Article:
Even if the Chinese goals are more maximalist, one might ask: How are you, President Xi Jinping? The UK, which resisted US pressure to allow Chinese company Huawei to work on the 5G wireless infrastructure, joined the ban in retaliation for Beijing's crackdown on Hong Kong. Japan holds a stronger position than ever before Taiwan. Australia has largely offset Chinese sanctions by shifting to alternative trading partners. The EU has withdrawn from a new investment agreement. China's $ 4 trillion Belt and Road initiative has had limited impact on recipient countries. In fact, Chinese economic state art was largely self-destructive. The diplomacy of the wolf warriors seems like brazen diplomatic rumble. Public opinion on China is much more negative in one country after another than it was a few years ago. In this and other ways, China meets what other great powers have when they overwhelm and harass themselves, including the United States.

Second, while key US allies have their own worries about China, they worry about getting caught in the middle of the neocold war. This is especially true of the Indo-Pacific, where countries, while happy to have America's backs, have their own interests in relations with China. In a poll on Japan's position in a US-China conflict, 58 percent of the Japanese public were in favor of working for international cooperation rather than taking sides, with only 20 percent prioritizing US relations. (Only 1 percent prioritized relations with China.) Kevin Rudd, a former Australian Prime Minister and China expert, emphasizes the need for both sides to manage their competition and both take responsibility for averting "bad luck." Despite the military clashes between India and China, foreign policy expert Tanvi Madan warns against "overestimating how far and how fast Delhi could advance with the US". South Korean Foreign Minister Chung Eui-yong recently met with his counterpart in China and invited Xi to his country as soon as COVID-19 conditions permit. “Let's not vote” was the title of a 2019 study by the countries of the Association of Southeast Asian Nations.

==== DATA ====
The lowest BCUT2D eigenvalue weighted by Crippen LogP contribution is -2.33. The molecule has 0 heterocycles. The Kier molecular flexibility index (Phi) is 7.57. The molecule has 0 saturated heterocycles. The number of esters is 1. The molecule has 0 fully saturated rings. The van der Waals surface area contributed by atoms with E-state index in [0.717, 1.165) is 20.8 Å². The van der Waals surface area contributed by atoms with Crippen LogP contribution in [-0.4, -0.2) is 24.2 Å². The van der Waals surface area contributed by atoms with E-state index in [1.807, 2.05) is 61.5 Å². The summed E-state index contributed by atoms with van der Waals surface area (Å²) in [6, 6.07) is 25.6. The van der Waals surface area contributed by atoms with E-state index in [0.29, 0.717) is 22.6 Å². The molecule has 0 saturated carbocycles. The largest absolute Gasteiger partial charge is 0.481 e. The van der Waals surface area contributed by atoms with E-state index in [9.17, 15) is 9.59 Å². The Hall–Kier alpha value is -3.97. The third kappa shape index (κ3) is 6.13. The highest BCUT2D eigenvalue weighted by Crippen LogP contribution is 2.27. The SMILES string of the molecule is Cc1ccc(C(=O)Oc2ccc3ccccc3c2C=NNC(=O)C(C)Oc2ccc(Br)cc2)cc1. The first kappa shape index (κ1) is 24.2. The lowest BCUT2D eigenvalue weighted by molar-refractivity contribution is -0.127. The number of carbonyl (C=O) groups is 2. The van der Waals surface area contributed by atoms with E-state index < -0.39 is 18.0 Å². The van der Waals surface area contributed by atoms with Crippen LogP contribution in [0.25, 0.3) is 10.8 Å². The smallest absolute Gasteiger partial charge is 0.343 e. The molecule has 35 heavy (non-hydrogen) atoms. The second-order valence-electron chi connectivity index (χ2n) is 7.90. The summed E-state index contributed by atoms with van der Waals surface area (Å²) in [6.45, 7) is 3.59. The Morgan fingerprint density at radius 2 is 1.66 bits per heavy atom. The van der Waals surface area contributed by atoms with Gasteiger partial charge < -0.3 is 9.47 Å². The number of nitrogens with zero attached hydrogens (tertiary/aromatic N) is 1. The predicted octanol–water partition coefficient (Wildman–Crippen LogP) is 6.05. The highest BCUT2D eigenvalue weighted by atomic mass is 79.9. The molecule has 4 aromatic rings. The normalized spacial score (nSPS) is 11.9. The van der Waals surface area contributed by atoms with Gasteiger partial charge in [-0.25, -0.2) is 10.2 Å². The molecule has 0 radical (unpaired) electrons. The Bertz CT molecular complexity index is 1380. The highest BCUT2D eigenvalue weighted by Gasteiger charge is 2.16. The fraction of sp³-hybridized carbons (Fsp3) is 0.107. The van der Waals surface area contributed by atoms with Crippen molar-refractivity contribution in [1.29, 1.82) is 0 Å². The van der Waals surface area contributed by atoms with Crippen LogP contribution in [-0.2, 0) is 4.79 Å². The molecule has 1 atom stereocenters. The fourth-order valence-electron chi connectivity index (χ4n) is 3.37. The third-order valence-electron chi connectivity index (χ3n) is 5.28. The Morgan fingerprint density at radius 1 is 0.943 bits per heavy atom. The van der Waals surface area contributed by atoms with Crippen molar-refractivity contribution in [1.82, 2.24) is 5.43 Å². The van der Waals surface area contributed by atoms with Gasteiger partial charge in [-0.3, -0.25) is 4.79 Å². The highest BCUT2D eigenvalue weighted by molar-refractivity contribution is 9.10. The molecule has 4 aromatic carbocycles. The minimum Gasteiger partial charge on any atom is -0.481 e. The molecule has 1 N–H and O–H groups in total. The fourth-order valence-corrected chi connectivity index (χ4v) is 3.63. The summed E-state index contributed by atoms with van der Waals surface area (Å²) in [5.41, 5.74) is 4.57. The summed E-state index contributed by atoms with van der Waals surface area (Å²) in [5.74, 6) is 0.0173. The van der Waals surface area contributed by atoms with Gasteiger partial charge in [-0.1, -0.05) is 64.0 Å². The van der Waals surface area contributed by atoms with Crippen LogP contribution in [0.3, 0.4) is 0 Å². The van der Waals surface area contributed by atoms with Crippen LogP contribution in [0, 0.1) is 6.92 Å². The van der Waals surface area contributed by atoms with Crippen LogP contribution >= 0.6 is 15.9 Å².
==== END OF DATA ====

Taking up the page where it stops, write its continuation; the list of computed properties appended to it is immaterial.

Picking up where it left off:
In other regions, too, US allies and partners show a similar tendency towards hedging. Neither the G-7 nor NATO nor the EU would go as far as the Biden government wanted in the anti-China parts of the June summit communiqués. Saudi Arabia, Egypt and the United Arab Emirates, all major recipients of US military aid, also have security cooperation agreements with China. Israel has reached an agreement with the Shanghai International Port Group to operate the port of Haifa, despite US concerns about the security risks of the 6th Fleet visiting a nearby naval base.

Third, putting the Chinese threat at the center of US strategy suppresses and complicates two issues that pose even greater threats: pandemic prevention and climate change. While the Big Game is traditionally portrayed in terms of country versus country – a rising power challenging a dominant one – COVID-19 and climate change show that American security is more threatened by transnational forces than nation states.

Even if one agrees with the Chinese hawk threat assessment, how could it really be seen as a higher priority than something that has caused a higher death toll in the United States than any of the 20th US wars that came after Second, the Great Depression wreaked economic havoc and disrupted the daily lives of Americans more than anything in our history? While much of this had to do with Trump's dysfunctional domestic politics, the surge in the Delta variant reminds us how much pandemic prevention is an international issue. Given that the next pandemic won't happen when, it would be much more strategic to work on reforming and strengthening the World Health Organization than pushing ahead with investigating laboratory leaks in Wuhan.